Queen Deanie Rescued Pit – {Darien, GA Pet Photographer}

 

Pit Dog Portrait!

 

 

Is that a Pit Bull? Yep, the sweetest Pit Ever.. Her name is Queen Deany! Queen Deanie was rescued from the woods of McIntosh County on December 20, 2009, exhibiting “the works” – skeletal, mangy, parasite-ridden (including advanced heartworms) and scared to death! She had obviously recently given birth, but no pups could be found. One year later, she is an exquisite specimen of the Staffordshire Terrier, the first of the “bully breeds” we’ve ever personally had the pleasure of loving. She is absolutely the sweetest, calmest, most obedient dog to ever grace our household, but she deserves to be in a home with fewer “siblings” (she gets along beautifully with all of our dogs), no cats, and a guardian who has the time to spoil her rotten. Parting with our Queen Deanie would create a huge emotional void for us, but we want the absolute best for her.

 


Dog Family Pack Christmas Card

 

 

About their Pack

(Front row, left to right)
Scooby was picked up by McIntosh County Animal Services (MCAS) in the Fall of 2005, a cruelty case covered in ticks and fleas and Demodectic mange. Hannah brought him home, along with a litter of 3 tiny black puppies, all scheduled to be killed because they had mange. Fast forward 5 years and Scooby and one of the trio (quickly dubbed “The Rinky Dinks” by Andy) is still with us. Scooby is a big, once-lanky (but now 80 pounds), super-friendly, furball of pure Goofus, adored by all!

Little Hannah is our “Dog From Hell”. Andy found her at the Darien dump on a scorching hot day in July of 2003: a pitiful, nearly-dead, starved, mangy, puppy about two months old. First stop was to a local vet who said, “Andy, if you leave her here overnight, you’ll have to give her a name”; to which Andy answered, “Just call her Little Hannah.” Not only has her name turned out to be an embarrassment, her behavior is despicable. She’s sneaky, rules the pack, cavorts shamelessly with our two big males, and will occasionally bite a visitor.

Traveler, AKA “Crazy Brown Dog”, was picked up by MCAS as a stray on December 12, 2005. On Friday, January 13, 2006, 19 dogs were euthanized. Traveler was on the kill list, but sometimes Thursday night, he escaped from his run! He spent two months on the road and when Andy and I arrived home from a short trip to Charleston, Traveler was waiting for us inside our fenced yard. He’d rather ride in the back of Andy’s pickup truck (tethered, of course) than breathe, and barks for the entire duration of his joy rides! “There goes that old man and his crazy brown dog!” is a comment that’s been heard around town on more than one occasion.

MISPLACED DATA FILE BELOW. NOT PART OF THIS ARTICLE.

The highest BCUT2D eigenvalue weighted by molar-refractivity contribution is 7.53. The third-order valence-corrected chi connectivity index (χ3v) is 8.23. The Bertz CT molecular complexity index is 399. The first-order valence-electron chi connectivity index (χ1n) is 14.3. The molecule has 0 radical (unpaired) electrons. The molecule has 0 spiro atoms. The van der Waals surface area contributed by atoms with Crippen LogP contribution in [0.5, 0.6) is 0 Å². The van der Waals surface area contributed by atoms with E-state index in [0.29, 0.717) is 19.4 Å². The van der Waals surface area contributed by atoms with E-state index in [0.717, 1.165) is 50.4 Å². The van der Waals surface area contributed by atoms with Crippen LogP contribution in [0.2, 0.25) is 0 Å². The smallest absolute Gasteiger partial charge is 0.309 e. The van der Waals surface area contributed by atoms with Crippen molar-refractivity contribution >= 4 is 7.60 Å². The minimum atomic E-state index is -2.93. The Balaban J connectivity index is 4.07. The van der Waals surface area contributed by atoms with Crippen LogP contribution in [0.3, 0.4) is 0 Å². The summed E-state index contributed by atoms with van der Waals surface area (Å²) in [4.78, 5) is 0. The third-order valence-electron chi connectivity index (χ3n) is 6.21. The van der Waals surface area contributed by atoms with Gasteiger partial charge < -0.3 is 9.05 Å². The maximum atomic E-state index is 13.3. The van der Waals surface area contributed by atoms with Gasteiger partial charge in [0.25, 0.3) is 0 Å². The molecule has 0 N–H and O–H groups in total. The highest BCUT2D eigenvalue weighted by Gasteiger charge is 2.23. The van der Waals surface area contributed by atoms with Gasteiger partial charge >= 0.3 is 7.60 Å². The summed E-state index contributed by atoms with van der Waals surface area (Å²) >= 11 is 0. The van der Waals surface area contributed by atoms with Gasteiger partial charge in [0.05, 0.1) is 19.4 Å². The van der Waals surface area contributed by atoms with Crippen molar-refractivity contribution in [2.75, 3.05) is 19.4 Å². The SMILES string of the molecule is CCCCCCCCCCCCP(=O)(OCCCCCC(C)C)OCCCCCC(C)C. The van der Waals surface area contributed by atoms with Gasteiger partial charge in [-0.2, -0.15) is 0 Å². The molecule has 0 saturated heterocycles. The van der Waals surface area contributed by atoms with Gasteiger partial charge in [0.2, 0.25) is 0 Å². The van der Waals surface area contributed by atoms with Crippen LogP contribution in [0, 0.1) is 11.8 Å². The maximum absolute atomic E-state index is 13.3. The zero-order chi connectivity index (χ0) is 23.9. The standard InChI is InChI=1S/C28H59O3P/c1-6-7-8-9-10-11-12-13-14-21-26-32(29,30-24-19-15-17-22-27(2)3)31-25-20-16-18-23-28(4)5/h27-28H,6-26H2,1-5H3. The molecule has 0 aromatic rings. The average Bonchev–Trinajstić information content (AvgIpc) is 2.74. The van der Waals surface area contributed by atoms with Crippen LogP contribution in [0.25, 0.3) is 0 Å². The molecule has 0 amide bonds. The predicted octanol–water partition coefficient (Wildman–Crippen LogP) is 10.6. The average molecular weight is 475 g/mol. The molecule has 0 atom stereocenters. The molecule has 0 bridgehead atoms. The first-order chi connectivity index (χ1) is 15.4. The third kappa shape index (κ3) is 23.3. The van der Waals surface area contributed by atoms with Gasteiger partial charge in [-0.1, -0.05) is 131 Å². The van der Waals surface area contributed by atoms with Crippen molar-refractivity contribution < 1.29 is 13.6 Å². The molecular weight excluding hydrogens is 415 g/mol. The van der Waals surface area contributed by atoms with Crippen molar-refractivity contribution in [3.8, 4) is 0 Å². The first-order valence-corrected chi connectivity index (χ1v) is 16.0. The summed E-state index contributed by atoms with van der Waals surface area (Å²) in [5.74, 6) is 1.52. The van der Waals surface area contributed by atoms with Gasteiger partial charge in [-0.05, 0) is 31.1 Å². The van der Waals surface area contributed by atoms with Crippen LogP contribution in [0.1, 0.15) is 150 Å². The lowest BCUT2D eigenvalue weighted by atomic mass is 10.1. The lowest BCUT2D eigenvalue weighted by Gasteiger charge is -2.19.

Our Big Boy Shoney is one of The Rinky Dinks rescued with Scooby in November of 2005. Although they were lovingly reared from Day One by us, they never outgrew their lack of confidence. The male of the trio, Shoney grew into an athletic, very-Lab-looking boy, but has had two expensive ACL surgeries. One sister was adopted by a good lady in Coweta County, but habitually climbed her fence and was killed by a car. Sadly, her sister, Clemmie, met the same fate on April 8, 2008, when she slipped through our gate as I entered with arms loaded, to chase whatever wild things lurked in the woods at night. We’ll never quit missing our Darlin’ Clementine.

Queen Deanie was rescued from the woods of McIntosh County on December 20, 2009, exhibiting “the works” – skeletal, mangy, parasite-ridden (including advanced heartworms) and scared to death! She had obviously recently given birth, but no pups could be found. One year later, she is an exquisite specimen of the Staffordshire Terrier, the first of the “bully breeds” we’ve ever personally had the pleasure of loving. She is absolutely the sweetest, calmest, most obedient dog to ever grace our household, but she deserves to be in a home with fewer “siblings” (she gets along beautifully with all of our dogs), no cats, and a guardian who has the time to spoil her rotten. Parting with our Queen Deanie would create a huge emotional void for us, but we want the absolute best for her.

Odie (with Andy) was caught in a cat trap we set deep in the woods of Odum, GA. On a quick trip to Atlanta in February of this year, we spotted a small, black and white adult dog running all over a four-lane highway. Going to and coming from Atlanta, we tried unsuccessfully to catch the little fellow. We made several trips (55 miles each way) back to the site where we’d last seen the dog to leave food and set a trap. Five days later, we caught “a dog” – not the dog we had seen, but a skinny, full-grown, tan and black waif with a withered back leg caused by an old, badly-healed break. Odie now runs on 4 good legs, is heartworm free, spayed and the absolute apple of Andy Tostensen’s eye! To use a popular expression, they are just about “joined at the hip.”